Devicenet uses the CIP Safety protocol extension. Germanischer Lloyd, one of the leading classification societies worldwide, has approved the CANopen framework for maritime applications (CiA 307). Among other things, this framework specifies the automatic switchover from a default CANopen network to a redundant bus system. Nowadays, these functions are generalized and specified in the CiA 302 series of additional CANopen application layer functions.

CAN FD development

At the beginning of 2011, General Motors and Bosch started the development of some CAN protocol improvements regarding higher throughput. The automotive industry suffered in particular when downloading increasing software packages end-of-line into the electronic control units (ECU). This time-consuming task had to be shortened by a higher performing communication system. The idea to increase the transmission speed of CAN by introducing a second bit rate was not new. Several academics had published approaches since the beginning of 2000. But none of them were mature enough to convince carmakers. In cooperation with other CAN experts, Bosch predeveloped the CAN FD specification, officially introduced in 2012 at the 13th international CAN Conference in the Hambach Castle, Germany.

During the standardization process within ISO, several academic weaknesses in the proposed error detection mechanisms were found. This required a review of the CAN FD protocol and the introduction of additional safeguards (e.g. stuff-bit counter). This is the reason why there is a non-ISO CAN FD protocol, which is incompatible with the ISO CAN FD protocol standardized in ISO 11898-1.

Dr. Mark Schreiner from Daimler provided a lot of hints and kinks to design CAN FD networks. Many of his ideas are incorporated in the CiA 601 series of CAN FD node and system design recommendations and specifications.

The future of CAN is bright

The lifetime of CAN technology has been prolonged by the introduction of the CAN FD protocol. The automotive industry has already started to adopt the CAN FD protocol for the next generation of in-vehicle networks. It can be expected that all future applications will make use of the CAN FD protocol. It doesn't matter if they require higher bandwidth or not. You can still use CAN FD with a single bit timing setting. The payload length is configurable from 0 byte to 64 byte anyway.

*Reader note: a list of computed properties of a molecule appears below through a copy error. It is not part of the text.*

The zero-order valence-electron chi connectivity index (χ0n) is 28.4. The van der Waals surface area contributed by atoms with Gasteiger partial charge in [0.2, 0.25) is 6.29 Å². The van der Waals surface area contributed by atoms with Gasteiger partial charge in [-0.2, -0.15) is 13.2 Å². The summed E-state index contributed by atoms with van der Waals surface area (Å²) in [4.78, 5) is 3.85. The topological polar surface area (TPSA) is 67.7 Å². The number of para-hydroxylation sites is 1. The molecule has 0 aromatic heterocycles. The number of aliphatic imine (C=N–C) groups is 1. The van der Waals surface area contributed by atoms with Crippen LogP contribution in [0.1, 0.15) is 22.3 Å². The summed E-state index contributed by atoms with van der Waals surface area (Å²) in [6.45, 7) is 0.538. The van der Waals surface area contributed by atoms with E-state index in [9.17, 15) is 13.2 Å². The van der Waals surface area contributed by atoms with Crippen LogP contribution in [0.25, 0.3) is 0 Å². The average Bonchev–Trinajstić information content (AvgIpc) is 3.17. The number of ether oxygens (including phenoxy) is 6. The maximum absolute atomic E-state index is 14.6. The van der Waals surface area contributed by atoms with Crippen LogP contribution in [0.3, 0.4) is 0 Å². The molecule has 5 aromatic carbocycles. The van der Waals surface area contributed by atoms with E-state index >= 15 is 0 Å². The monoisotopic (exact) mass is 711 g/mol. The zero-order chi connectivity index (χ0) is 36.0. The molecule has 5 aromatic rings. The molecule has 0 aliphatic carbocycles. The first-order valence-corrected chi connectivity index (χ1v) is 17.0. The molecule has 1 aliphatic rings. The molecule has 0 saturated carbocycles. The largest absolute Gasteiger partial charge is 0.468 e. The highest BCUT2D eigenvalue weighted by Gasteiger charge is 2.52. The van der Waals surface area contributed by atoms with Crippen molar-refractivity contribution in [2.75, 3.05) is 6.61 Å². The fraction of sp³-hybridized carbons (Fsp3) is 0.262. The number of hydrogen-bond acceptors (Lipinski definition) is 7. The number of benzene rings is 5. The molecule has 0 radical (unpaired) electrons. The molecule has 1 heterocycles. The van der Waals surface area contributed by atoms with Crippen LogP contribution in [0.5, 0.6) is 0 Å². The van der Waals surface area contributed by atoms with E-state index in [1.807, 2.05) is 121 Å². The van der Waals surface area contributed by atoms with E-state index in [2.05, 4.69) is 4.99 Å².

For those who need more bandwidth and require hybrid topologies, CiA has developed the so-called SIC (signal improvement circuitry) transceiver specification (CiA 601-4). The original idea came from Denso, a Japanese Tier-1 supplier.

CiA has also developed the CANopen FD protocol, which is based on the CAN FD lower-layers. In particular for industrial motion control application, higher transmission rates and longer payloads (up to 64 byte) are very welcome. CiA is also involved in the development of a CAN FD based application layer for commercial vehicles using the existing Parameter Groups as specified in the SAE J1939 series.

The third CAN generation

End of 2018, CiA started the development of CAN XL, the third generation of CAN-based data link layer protocols. It was initiated by request from Volkswagen. Carsten Schanze and Alexander Mueller supplied many of the first ideas. The maximum payload (data field) of CAN XL is 2048 byte. Another new feature is the separation of priority function (11-bit priority field) and the address/content function (32-bit acceptance field). Dr. Arthur Mutter (Bosch) and Ralf Hildebrand (Fraunhofer) contributed a lot of new ideas together with other experts.

In the meantime, several CiA technical groups develop CiA document series related to CAN XL. This also includes a new physical medium attachment approach using PWM coding instead of the traditional NRZ coding. Experts from NXP, especially Matthias Muth, submitted the original proposal for the PWM coding.

Besides CAN XL lower layer specifications including conformance test plans, there are CAN XL device and network design recommendations, CAN XL higher-layer protocol specifications, as well as layer management specifications. Additionally, CiA members specify a CAN XL data link layer security protocol.